The fourth and final section, ‘Evolution: Adaptable Bodies’, explores future scenarios that challenge the limits of our body. The projects in this segment are speculative and diverse in approach, but all of them engage with the idea of an adaptable second skin that enhances, protects and expands the dermis. Ying Gao’s ‘Neutralité: Can’t and Won’t’ consists of two interactive dresses that react to the on-looker’s facial expressions. The two garments stop morphing as soon as the on-looker manifests an emotional response, thus forcing them to maintain a neutral expression if they wish to see the dresses change. The process was unfortunately shown only on video, which was a missed opportunity. ‘THEUNSEEN Swarovski’ turned the attention back to the wearer. Designer Lauren Bowker created a headdress covered with 4000 Swarovski gemstones which responds chemically to the wearer’s brain activity inducing different colour changes on the surface of the piece. The most forward-thinking project featured is perhaps Lucy McRae’s ‘Future Day Spa’, a personalised treatment that simulates the experience of being hugged by delivering controlled vacuum pressure to the body. The viewer can follow the one-hundred participants who signed up to take part in the installation in Los Angeles in 2015. Originally created to prepare astronauts for space missions, the Future Day Spa may be used in the future to help people who suffer with depression.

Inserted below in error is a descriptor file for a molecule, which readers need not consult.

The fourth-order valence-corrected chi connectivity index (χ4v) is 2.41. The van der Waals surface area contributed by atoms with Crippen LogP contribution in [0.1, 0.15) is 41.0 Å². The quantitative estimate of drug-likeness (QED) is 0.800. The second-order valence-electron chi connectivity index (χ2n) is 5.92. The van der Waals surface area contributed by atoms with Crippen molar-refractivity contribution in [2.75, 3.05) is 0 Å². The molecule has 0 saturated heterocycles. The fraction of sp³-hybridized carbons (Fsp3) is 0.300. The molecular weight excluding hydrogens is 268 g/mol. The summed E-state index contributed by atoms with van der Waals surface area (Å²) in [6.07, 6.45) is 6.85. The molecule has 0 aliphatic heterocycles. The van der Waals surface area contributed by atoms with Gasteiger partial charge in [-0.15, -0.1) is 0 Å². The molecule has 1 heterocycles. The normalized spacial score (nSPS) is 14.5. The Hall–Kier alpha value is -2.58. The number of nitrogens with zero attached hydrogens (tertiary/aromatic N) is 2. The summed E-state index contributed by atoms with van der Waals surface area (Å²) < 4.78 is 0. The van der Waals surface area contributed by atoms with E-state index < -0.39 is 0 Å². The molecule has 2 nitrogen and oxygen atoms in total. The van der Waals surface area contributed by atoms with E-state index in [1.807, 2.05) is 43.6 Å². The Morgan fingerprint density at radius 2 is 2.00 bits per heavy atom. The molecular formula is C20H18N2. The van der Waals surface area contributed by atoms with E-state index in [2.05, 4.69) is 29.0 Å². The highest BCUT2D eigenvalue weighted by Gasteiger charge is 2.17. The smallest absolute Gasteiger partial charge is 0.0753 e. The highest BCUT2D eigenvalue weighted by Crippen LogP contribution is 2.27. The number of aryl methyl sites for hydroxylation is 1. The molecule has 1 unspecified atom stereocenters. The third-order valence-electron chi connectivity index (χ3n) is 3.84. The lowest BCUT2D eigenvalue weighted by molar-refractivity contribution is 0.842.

McRae’s project is a good conclusion to the exhibition as it brings together the many aspects explored in ‘Mode In Flux’, namely technology, the body and well-being. As a venue Roca London Gallery, designed by Zaha Hadid Studio, amplifies the future-oriented trajectory of the show. The dialogue between the practitioners’ shared desire to create a safe architecture for the body and the curvilinear, maternal elements Hadid is known for makes one hope that the future will be less cold and impersonal that most sci-fi fiction would have us believe. 

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Alessandro Esculapio is a fashion writer and PhD student at the University of Brighton, UK. He holds an MA in Fashion Studies from Parsons the New School for Design. He co-authored the books Just Fashion: Critical Cases On Social Justice In Fashion (2012) and The Fashion Condition (2014). His current research looks at contemporary fashion practices that articulate the mnemonic function of clothing